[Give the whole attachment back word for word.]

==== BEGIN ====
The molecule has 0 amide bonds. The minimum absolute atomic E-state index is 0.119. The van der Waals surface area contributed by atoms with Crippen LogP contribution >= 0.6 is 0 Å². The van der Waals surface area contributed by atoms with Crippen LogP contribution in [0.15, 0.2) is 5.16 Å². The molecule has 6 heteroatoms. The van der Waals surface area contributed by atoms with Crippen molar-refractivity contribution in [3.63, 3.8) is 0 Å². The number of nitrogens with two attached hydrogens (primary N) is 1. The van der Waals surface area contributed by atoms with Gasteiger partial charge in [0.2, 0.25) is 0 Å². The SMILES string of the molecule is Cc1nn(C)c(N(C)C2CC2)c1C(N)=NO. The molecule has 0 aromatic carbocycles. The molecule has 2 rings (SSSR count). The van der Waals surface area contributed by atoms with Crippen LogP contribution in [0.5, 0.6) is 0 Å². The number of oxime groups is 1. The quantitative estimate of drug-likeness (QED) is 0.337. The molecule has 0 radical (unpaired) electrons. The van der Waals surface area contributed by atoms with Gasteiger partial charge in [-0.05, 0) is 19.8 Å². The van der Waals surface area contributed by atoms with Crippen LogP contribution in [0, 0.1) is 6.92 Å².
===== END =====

The molecule has 0 amide bonds. The minimum absolute atomic E-state index is 0.119. The van der Waals surface area contributed by atoms with Crippen LogP contribution >= 0.6 is 0 Å². The van der Waals surface area contributed by atoms with Crippen LogP contribution in [0.15, 0.2) is 5.16 Å². The molecule has 6 heteroatoms. The van der Waals surface area contributed by atoms with Crippen molar-refractivity contribution in [3.63, 3.8) is 0 Å². The number of nitrogens with two attached hydrogens (primary N) is 1. The van der Waals surface area contributed by atoms with Gasteiger partial charge in [0.2, 0.25) is 0 Å². The SMILES string of the molecule is Cc1nn(C)c(N(C)C2CC2)c1C(N)=NO. The molecule has 0 aromatic carbocycles. The molecule has 2 rings (SSSR count). The van der Waals surface area contributed by atoms with Crippen LogP contribution in [0.5, 0.6) is 0 Å². The number of oxime groups is 1. The quantitative estimate of drug-likeness (QED) is 0.337. The molecule has 0 radical (unpaired) electrons. The van der Waals surface area contributed by atoms with Gasteiger partial charge in [-0.05, 0) is 19.8 Å². The van der Waals surface area contributed by atoms with Crippen LogP contribution in [0, 0.1) is 6.92 Å².